Caroline Blind bravely attempts a cover of one of noise legends Swans’ most powerful tracks in “God Damn the Sun,” and personally I found the result of her efforts to be quite fascinating to say the least. With a gilded strum of guitar and an oaky vocal harmony that is rich with texture and inviting to no end, Blind dishes out a menacing melody amidst an instrumental backdrop just as potent as her own vocal is. The chemistry between the players is phenomenal, but the choice of material is perhaps what makes them sound as incredible as they do in this setting.
The dark decadence of the original “God Damn the Sun” remains intact here, but there’s a vitality to this rendition of the song that just wasn’t present in the recording sessions that birthed the Swans classic. Blind has an eagerness to attack the verse, but her gripping command of the verses never translates as being overanxious or even slightly rushed. She clearly has a lot of emotional investment in this performance, and yet the distance in her vocal is evocative and almost tragic in tone which, because of Gordon Young’s incredible mix, affects anyone within earshot of her words.
Aside from the strength of the lead vocal on its own, the true centerpiece of this single is probably the harmony created between Blind and the adjacent strumming of acoustic guitars that carries us from start to finish in “God Damn the Sun.” It defines the mood of the music even more than the substance of the lyrics does, and in an era that has produced a lot of unfeeling records and songs in genres across the pop spectrum, this alone makes the track a worthwhile listen in 2019 – no matter what your taste or interest in Caroline Blind is.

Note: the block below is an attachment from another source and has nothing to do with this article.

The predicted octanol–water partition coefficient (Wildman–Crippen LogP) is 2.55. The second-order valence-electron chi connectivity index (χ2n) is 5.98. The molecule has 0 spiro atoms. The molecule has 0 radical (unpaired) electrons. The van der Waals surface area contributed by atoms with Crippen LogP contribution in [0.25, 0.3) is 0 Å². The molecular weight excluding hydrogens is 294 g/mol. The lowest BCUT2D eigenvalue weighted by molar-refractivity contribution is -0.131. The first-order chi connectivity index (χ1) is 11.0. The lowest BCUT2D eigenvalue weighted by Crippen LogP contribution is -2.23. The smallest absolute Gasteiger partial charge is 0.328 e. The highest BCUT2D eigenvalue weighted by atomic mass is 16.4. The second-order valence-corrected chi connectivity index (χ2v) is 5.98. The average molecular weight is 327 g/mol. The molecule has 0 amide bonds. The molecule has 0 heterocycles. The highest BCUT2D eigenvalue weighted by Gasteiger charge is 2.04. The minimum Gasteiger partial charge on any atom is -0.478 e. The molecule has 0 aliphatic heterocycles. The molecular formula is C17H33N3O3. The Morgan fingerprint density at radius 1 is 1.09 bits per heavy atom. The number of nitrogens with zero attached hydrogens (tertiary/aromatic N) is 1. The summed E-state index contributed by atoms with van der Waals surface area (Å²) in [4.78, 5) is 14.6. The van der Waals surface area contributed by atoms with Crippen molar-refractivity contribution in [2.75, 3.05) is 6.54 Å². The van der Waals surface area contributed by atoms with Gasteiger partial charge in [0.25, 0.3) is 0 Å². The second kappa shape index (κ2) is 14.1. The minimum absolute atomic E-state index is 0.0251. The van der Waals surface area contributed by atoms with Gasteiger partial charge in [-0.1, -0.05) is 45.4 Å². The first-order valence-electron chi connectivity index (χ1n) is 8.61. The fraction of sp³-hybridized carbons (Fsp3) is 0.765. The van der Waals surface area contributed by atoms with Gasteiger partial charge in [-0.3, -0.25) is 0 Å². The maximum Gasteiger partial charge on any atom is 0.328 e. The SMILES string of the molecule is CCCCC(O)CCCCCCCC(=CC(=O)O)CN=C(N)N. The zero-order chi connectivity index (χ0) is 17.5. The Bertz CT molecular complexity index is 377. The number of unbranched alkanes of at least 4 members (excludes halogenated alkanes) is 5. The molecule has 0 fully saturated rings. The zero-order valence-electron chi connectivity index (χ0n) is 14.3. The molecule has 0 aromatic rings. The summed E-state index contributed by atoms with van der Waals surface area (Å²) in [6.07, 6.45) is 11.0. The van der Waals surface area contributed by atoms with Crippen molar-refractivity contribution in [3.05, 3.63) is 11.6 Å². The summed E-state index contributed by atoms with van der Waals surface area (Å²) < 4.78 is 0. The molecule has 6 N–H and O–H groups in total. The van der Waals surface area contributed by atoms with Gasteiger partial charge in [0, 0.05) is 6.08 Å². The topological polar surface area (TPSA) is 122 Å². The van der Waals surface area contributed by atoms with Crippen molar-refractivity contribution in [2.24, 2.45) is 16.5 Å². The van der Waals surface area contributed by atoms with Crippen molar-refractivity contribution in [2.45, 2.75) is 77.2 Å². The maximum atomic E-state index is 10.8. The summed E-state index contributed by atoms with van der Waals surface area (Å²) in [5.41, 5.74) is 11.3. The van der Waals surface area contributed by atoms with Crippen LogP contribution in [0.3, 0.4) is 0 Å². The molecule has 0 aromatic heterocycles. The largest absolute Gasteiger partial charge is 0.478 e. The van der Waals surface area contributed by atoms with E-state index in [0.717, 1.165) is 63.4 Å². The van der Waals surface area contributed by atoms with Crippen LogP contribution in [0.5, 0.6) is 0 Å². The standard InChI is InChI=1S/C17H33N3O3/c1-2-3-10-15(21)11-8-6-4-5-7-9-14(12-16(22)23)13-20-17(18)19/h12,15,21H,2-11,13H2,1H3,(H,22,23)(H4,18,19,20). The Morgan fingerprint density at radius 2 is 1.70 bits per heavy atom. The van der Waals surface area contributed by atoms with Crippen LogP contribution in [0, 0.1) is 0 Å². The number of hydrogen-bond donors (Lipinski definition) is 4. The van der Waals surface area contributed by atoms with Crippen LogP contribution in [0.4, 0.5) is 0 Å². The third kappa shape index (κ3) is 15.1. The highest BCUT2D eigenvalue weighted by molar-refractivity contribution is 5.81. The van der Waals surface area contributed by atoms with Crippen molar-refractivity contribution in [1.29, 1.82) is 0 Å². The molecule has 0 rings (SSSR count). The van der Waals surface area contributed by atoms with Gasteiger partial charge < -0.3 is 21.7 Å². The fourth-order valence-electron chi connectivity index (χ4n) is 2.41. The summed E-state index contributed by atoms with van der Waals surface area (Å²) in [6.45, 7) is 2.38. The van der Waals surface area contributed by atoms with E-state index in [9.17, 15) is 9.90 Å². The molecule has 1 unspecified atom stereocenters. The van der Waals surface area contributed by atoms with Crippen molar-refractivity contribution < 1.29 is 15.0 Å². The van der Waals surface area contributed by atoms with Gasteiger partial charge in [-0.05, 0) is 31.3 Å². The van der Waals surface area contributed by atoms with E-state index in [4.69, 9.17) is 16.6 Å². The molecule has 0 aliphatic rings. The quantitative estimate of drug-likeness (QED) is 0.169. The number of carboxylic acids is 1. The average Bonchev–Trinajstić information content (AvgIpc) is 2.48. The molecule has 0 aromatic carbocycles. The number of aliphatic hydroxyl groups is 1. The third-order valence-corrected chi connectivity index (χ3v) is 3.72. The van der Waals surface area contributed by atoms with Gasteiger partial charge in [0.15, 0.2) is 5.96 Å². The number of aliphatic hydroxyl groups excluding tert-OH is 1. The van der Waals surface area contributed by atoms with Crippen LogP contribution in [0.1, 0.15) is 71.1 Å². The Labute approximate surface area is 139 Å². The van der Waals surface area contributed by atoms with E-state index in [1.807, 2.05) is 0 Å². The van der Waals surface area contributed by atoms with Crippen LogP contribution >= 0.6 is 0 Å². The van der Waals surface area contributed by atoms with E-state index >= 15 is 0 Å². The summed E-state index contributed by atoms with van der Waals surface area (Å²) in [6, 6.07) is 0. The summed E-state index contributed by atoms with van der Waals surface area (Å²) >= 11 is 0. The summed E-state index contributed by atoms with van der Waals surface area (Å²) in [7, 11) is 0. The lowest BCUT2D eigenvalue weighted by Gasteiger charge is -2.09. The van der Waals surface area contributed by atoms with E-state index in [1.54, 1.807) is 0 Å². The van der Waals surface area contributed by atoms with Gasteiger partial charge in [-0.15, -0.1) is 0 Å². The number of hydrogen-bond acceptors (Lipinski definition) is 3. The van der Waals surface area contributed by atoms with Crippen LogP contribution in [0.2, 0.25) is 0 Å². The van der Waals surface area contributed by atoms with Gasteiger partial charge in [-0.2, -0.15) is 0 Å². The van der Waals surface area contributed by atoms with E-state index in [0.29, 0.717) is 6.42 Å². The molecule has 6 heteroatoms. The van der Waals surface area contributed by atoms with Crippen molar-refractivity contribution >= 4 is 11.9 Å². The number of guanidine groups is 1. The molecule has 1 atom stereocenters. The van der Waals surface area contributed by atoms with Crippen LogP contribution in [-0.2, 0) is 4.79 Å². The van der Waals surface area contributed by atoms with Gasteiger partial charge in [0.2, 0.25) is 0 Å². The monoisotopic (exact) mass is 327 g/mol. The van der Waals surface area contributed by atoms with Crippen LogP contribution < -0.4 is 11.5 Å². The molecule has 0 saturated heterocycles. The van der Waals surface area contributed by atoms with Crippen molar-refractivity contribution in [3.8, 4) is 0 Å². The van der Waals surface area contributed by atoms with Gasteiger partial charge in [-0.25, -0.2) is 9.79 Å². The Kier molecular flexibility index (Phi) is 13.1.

These guitar parts, performed by Rich W. of The Wake and Dave the Dramedy, are absolutely fantastic and make this single an expressive masterpiece by my standards. While Blind gives us all of the context that we need in her lyrical delivery, the string play is what really gives her words the weight needed to swing through the speakers and make a sincere impact on the audience. I hope that this isn’t the last occasion on which this trio work together, because if it were, I think they would be robbing themselves of a group dynamic that could become even more impressive than that of Sunshine Blind.
I don’t usually endorse cover songs as singles, but in the case of Caroline Blind’s reworking of “God Damn the Sun,” it’s just too hard to resist. “God Damn the Sun” is a challenging vocal cover for any musician, but Blind effectively bends it to her will inside of nearly four minutes without ever disrespecting the framework set forth by Swans. I’m interested in hearing the original material that she produces in the near future, but this is unquestionably one of the best and brightest tributes to an iconic band that I’ve had the opportunity of giving a spin lately.